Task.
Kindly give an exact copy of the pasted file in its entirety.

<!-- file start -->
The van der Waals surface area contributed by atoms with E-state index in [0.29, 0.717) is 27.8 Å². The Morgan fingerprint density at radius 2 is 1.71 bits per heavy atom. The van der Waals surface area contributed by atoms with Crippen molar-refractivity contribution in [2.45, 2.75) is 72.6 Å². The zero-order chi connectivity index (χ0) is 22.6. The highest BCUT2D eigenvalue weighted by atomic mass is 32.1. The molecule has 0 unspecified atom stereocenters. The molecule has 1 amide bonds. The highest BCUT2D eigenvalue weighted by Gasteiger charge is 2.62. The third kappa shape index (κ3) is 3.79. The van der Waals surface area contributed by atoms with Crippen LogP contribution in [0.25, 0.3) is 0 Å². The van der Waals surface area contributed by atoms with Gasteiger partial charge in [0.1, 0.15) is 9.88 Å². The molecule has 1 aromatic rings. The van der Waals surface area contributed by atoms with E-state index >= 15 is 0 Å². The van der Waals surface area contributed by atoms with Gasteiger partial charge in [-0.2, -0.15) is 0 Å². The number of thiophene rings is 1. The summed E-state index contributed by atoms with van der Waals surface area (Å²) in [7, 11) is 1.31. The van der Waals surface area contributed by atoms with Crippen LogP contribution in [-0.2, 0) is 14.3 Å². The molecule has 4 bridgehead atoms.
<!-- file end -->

The van der Waals surface area contributed by atoms with E-state index in [0.29, 0.717) is 27.8 Å². The Morgan fingerprint density at radius 2 is 1.71 bits per heavy atom. The van der Waals surface area contributed by atoms with Crippen molar-refractivity contribution in [2.45, 2.75) is 72.6 Å². The zero-order chi connectivity index (χ0) is 22.6. The highest BCUT2D eigenvalue weighted by atomic mass is 32.1. The molecule has 0 unspecified atom stereocenters. The molecule has 1 amide bonds. The highest BCUT2D eigenvalue weighted by Gasteiger charge is 2.62. The third kappa shape index (κ3) is 3.79. The van der Waals surface area contributed by atoms with Crippen LogP contribution in [0.25, 0.3) is 0 Å². The van der Waals surface area contributed by atoms with Gasteiger partial charge in [0.1, 0.15) is 9.88 Å². The molecule has 1 aromatic rings. The van der Waals surface area contributed by atoms with E-state index >= 15 is 0 Å². The van der Waals surface area contributed by atoms with Gasteiger partial charge in [-0.2, -0.15) is 0 Å². The number of thiophene rings is 1. The summed E-state index contributed by atoms with van der Waals surface area (Å²) in [7, 11) is 1.31. The van der Waals surface area contributed by atoms with Crippen LogP contribution in [-0.2, 0) is 14.3 Å². The molecule has 4 bridgehead atoms.